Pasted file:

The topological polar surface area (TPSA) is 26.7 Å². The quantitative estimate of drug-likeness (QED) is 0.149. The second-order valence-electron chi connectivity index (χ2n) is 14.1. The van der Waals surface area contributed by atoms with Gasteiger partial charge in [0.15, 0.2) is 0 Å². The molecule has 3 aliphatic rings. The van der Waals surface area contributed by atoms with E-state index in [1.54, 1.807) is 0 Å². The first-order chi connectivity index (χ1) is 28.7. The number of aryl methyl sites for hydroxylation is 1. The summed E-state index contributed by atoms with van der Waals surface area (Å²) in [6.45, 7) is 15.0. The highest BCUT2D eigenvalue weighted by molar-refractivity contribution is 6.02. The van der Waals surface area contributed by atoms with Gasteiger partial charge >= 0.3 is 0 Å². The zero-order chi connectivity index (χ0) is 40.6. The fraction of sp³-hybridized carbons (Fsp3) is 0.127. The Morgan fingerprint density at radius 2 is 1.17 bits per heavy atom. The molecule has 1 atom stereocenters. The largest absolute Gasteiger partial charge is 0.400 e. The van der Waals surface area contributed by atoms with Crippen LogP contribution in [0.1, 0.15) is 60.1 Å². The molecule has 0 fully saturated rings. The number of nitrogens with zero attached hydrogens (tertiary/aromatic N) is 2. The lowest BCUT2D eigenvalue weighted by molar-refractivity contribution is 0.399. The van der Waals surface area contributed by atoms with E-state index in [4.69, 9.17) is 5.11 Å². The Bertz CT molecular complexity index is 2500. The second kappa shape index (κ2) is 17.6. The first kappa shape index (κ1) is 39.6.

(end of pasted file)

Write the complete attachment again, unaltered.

The topological polar surface area (TPSA) is 26.7 Å². The quantitative estimate of drug-likeness (QED) is 0.149. The second-order valence-electron chi connectivity index (χ2n) is 14.1. The van der Waals surface area contributed by atoms with Gasteiger partial charge in [0.15, 0.2) is 0 Å². The molecule has 3 aliphatic rings. The van der Waals surface area contributed by atoms with E-state index in [1.54, 1.807) is 0 Å². The first-order chi connectivity index (χ1) is 28.7. The number of aryl methyl sites for hydroxylation is 1. The summed E-state index contributed by atoms with van der Waals surface area (Å²) in [6.45, 7) is 15.0. The highest BCUT2D eigenvalue weighted by molar-refractivity contribution is 6.02. The van der Waals surface area contributed by atoms with Gasteiger partial charge >= 0.3 is 0 Å². The zero-order chi connectivity index (χ0) is 40.6. The fraction of sp³-hybridized carbons (Fsp3) is 0.127. The Morgan fingerprint density at radius 2 is 1.17 bits per heavy atom. The molecule has 1 atom stereocenters. The largest absolute Gasteiger partial charge is 0.400 e. The van der Waals surface area contributed by atoms with Crippen LogP contribution in [0.1, 0.15) is 60.1 Å². The molecule has 0 fully saturated rings. The number of nitrogens with zero attached hydrogens (tertiary/aromatic N) is 2. The lowest BCUT2D eigenvalue weighted by molar-refractivity contribution is 0.399. The van der Waals surface area contributed by atoms with E-state index in [4.69, 9.17) is 5.11 Å². The Bertz CT molecular complexity index is 2500. The second kappa shape index (κ2) is 17.6. The first kappa shape index (κ1) is 39.6.